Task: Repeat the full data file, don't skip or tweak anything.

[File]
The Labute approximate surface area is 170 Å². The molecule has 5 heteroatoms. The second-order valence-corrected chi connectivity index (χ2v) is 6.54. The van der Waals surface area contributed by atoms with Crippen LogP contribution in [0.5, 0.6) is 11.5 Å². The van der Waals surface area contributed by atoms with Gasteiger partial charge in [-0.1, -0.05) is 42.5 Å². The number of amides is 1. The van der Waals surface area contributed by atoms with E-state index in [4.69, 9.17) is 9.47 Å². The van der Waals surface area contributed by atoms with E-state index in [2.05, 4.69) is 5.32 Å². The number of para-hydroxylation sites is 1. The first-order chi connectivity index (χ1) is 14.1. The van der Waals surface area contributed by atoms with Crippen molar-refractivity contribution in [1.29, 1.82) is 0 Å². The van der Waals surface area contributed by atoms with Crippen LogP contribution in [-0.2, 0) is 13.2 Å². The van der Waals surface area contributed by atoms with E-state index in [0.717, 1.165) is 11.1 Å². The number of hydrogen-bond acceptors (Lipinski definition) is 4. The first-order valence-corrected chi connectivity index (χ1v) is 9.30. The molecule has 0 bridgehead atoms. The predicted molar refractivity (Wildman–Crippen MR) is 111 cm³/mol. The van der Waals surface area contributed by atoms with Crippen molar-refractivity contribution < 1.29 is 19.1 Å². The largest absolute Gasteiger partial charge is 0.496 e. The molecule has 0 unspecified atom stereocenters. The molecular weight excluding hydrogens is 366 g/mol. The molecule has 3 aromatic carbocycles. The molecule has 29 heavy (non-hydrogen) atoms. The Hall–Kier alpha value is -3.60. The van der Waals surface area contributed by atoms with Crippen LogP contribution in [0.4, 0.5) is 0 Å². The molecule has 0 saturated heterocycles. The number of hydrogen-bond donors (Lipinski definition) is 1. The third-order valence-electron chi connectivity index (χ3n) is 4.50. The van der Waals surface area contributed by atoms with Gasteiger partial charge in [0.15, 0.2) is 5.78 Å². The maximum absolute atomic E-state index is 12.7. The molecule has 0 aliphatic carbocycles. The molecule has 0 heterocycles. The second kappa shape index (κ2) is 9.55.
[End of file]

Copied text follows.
The Labute approximate surface area is 170 Å². The molecule has 5 heteroatoms. The second-order valence-corrected chi connectivity index (χ2v) is 6.54. The van der Waals surface area contributed by atoms with Crippen LogP contribution in [0.5, 0.6) is 11.5 Å². The van der Waals surface area contributed by atoms with Gasteiger partial charge in [-0.1, -0.05) is 42.5 Å². The number of amides is 1. The van der Waals surface area contributed by atoms with E-state index in [4.69, 9.17) is 9.47 Å². The van der Waals surface area contributed by atoms with E-state index in [2.05, 4.69) is 5.32 Å². The number of para-hydroxylation sites is 1. The first-order chi connectivity index (χ1) is 14.1. The van der Waals surface area contributed by atoms with Crippen molar-refractivity contribution in [1.29, 1.82) is 0 Å². The van der Waals surface area contributed by atoms with Crippen LogP contribution in [-0.2, 0) is 13.2 Å². The van der Waals surface area contributed by atoms with E-state index in [0.717, 1.165) is 11.1 Å². The number of hydrogen-bond acceptors (Lipinski definition) is 4. The first-order valence-corrected chi connectivity index (χ1v) is 9.30. The molecule has 0 bridgehead atoms. The predicted molar refractivity (Wildman–Crippen MR) is 111 cm³/mol. The van der Waals surface area contributed by atoms with Crippen molar-refractivity contribution < 1.29 is 19.1 Å². The largest absolute Gasteiger partial charge is 0.496 e. The molecule has 0 unspecified atom stereocenters. The molecular weight excluding hydrogens is 366 g/mol. The molecule has 3 aromatic carbocycles. The molecule has 29 heavy (non-hydrogen) atoms. The Hall–Kier alpha value is -3.60. The van der Waals surface area contributed by atoms with Crippen LogP contribution in [0.4, 0.5) is 0 Å². The molecule has 0 saturated heterocycles. The number of hydrogen-bond donors (Lipinski definition) is 1. The third-order valence-electron chi connectivity index (χ3n) is 4.50. The van der Waals surface area contributed by atoms with Gasteiger partial charge in [0.15, 0.2) is 5.78 Å². The maximum absolute atomic E-state index is 12.7. The molecule has 0 aliphatic carbocycles. The molecule has 0 heterocycles. The second kappa shape index (κ2) is 9.55.